Falls to a lower level are the number one cause of construction-site fatalities. With proper safety training, site maintenance and the right equipment, these accidents are largely preventable. In order to educate construction workers and employers about these dangers and reduce annual construction-site injuries and fatalities, OSHA has enacted a national fall prevention campaign.
OSHA’s campaign serves to educate and raise awareness about falls from high places, such as roofs, ladders, and scaffolds. Of 828 total construction-related fatalities in 2013, 291 were due to falls. OSHA has partnered with the National Institute for Occupational Safety and Health and the National Occupational Research Agenda to educate as many construction workers and employers as possible. By following three simple steps, construction-site falls can be easily prevented.
Three Simple Steps to Prevent Construction-Site Falls
- Plan: Any time work is being performed from a high place, proper planning is necessary to ensure safety. Prior to using ladders, scaffolds, or working on roofs, workers should know how to prepare for the task. They should have a full understanding of what will be involved, what safety equipment is needed for each step, and exactly how the job should be performed. Additionally, employers should include the cost of safety equipment in every job estimate. For example, personal fall arrest systems (PFAS) can be priceless when it comes to preventing falls for roofers.
- Provide: By providing the right equipment, the risk of serious injury and death from falls can be significantly reduced. Workers are most at risk for fatality when they are more than six feet above lower levels. Every job requires unique equipment. A certain ladder may be well-suited for one job but not for another. The same is true for scaffolds. The use of harnesses, personal fall arrest systems, and proper ladders and scaffolds, saves lives. In addition to providing the appropriate equipment, it is necessary to make sure the equipment is functioning properly and that wearable devices (such as the PFAS) fit comfortably.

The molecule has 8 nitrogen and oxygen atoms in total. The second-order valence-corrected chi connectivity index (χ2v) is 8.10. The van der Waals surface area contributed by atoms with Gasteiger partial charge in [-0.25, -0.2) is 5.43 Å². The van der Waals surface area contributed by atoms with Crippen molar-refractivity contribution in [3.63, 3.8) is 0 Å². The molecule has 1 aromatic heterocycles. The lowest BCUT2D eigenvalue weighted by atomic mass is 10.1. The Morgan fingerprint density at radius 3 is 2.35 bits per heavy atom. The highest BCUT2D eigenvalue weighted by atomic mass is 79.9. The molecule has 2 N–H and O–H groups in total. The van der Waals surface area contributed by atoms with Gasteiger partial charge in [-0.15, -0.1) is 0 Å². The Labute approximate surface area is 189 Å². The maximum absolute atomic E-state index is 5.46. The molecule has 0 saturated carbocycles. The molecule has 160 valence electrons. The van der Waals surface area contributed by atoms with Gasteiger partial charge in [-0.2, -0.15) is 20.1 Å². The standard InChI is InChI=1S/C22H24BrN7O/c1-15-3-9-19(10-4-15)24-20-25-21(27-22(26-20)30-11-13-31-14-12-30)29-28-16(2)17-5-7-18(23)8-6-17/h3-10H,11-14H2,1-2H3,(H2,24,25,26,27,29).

- Train: Even the best equipment can be worthless when used incorrectly. Workers should be trained on proper set-up and use of all equipment. Additionally, training workers on how to recognize hazards, maintain equipment, and avoid dangerous situations, helps ensure a safe working environment. By following these simple steps, employers can reduce their risk of liability and workers can reduce their risk of serious injury and death.
Altman & Altman, LLP – Boston’s Work Injury Attorneys
If you have been injured on-the-job, you have rights. Construction jobs have a higher risk of serious injury and death than any other occupation. However, there are a number of safety measures that can be taken to reduce this risk. When employers do not provide proper safety equipment and training, they may be liable if a worker is injured as a result of their negligence. At Altman & Altman, LLP, our team of accident and injury attorneys has been protecting the rights of Boston’s workforce for nearly 50 years. When negligence is not an issue, you are still covered for most work-related injuries. Workers’ compensation exists to protect employees from injuries sustained on-the-job, even if the injury was not a result of employer negligence. Our skilled, knowledgeable attorneys will review every detail of your case to determine the best strategy for moving forward. Contact Altman & Altman, LLP today for a free consultation about your case.